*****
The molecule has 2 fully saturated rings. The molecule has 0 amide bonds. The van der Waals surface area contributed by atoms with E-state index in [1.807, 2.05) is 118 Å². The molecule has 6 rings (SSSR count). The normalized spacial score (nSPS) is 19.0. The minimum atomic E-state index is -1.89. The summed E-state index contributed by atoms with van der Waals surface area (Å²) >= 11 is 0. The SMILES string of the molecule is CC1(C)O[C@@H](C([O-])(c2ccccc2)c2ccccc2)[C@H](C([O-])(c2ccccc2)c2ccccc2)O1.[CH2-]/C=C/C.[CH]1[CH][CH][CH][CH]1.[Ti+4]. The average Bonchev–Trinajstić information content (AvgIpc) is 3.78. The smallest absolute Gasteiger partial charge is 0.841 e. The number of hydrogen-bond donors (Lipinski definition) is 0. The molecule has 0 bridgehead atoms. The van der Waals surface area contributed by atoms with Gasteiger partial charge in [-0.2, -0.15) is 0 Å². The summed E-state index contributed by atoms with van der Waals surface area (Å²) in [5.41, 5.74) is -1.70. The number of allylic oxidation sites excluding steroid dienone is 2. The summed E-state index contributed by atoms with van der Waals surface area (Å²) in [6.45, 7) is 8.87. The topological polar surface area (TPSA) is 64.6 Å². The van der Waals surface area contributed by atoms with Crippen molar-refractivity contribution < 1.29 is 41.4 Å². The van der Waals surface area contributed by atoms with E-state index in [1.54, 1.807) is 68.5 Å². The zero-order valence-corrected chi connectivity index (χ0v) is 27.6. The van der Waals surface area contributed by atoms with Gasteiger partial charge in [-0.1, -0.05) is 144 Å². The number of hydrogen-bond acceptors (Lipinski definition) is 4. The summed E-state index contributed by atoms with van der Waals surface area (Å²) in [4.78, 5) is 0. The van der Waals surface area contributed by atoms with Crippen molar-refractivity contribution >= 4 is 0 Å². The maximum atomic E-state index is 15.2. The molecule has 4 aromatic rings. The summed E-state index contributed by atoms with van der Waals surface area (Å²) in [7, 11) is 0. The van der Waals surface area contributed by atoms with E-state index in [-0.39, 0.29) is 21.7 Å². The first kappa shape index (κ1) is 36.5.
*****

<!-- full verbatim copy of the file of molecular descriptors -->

The molecule has 2 fully saturated rings. The molecule has 0 amide bonds. The van der Waals surface area contributed by atoms with E-state index in [1.807, 2.05) is 118 Å². The molecule has 6 rings (SSSR count). The normalized spacial score (nSPS) is 19.0. The minimum atomic E-state index is -1.89. The summed E-state index contributed by atoms with van der Waals surface area (Å²) >= 11 is 0. The SMILES string of the molecule is CC1(C)O[C@@H](C([O-])(c2ccccc2)c2ccccc2)[C@H](C([O-])(c2ccccc2)c2ccccc2)O1.[CH2-]/C=C/C.[CH]1[CH][CH][CH][CH]1.[Ti+4]. The average Bonchev–Trinajstić information content (AvgIpc) is 3.78. The smallest absolute Gasteiger partial charge is 0.841 e. The number of hydrogen-bond donors (Lipinski definition) is 0. The molecule has 0 bridgehead atoms. The van der Waals surface area contributed by atoms with Gasteiger partial charge in [-0.2, -0.15) is 0 Å². The summed E-state index contributed by atoms with van der Waals surface area (Å²) in [5.41, 5.74) is -1.70. The number of allylic oxidation sites excluding steroid dienone is 2. The summed E-state index contributed by atoms with van der Waals surface area (Å²) in [6.45, 7) is 8.87. The topological polar surface area (TPSA) is 64.6 Å². The van der Waals surface area contributed by atoms with Crippen molar-refractivity contribution < 1.29 is 41.4 Å². The van der Waals surface area contributed by atoms with E-state index in [1.54, 1.807) is 68.5 Å². The zero-order valence-corrected chi connectivity index (χ0v) is 27.6. The van der Waals surface area contributed by atoms with Gasteiger partial charge in [-0.1, -0.05) is 144 Å². The number of hydrogen-bond acceptors (Lipinski definition) is 4. The summed E-state index contributed by atoms with van der Waals surface area (Å²) in [4.78, 5) is 0. The van der Waals surface area contributed by atoms with Crippen molar-refractivity contribution >= 4 is 0 Å². The maximum atomic E-state index is 15.2. The molecule has 4 aromatic rings. The summed E-state index contributed by atoms with van der Waals surface area (Å²) in [7, 11) is 0. The van der Waals surface area contributed by atoms with E-state index in [-0.39, 0.29) is 21.7 Å². The first kappa shape index (κ1) is 36.5.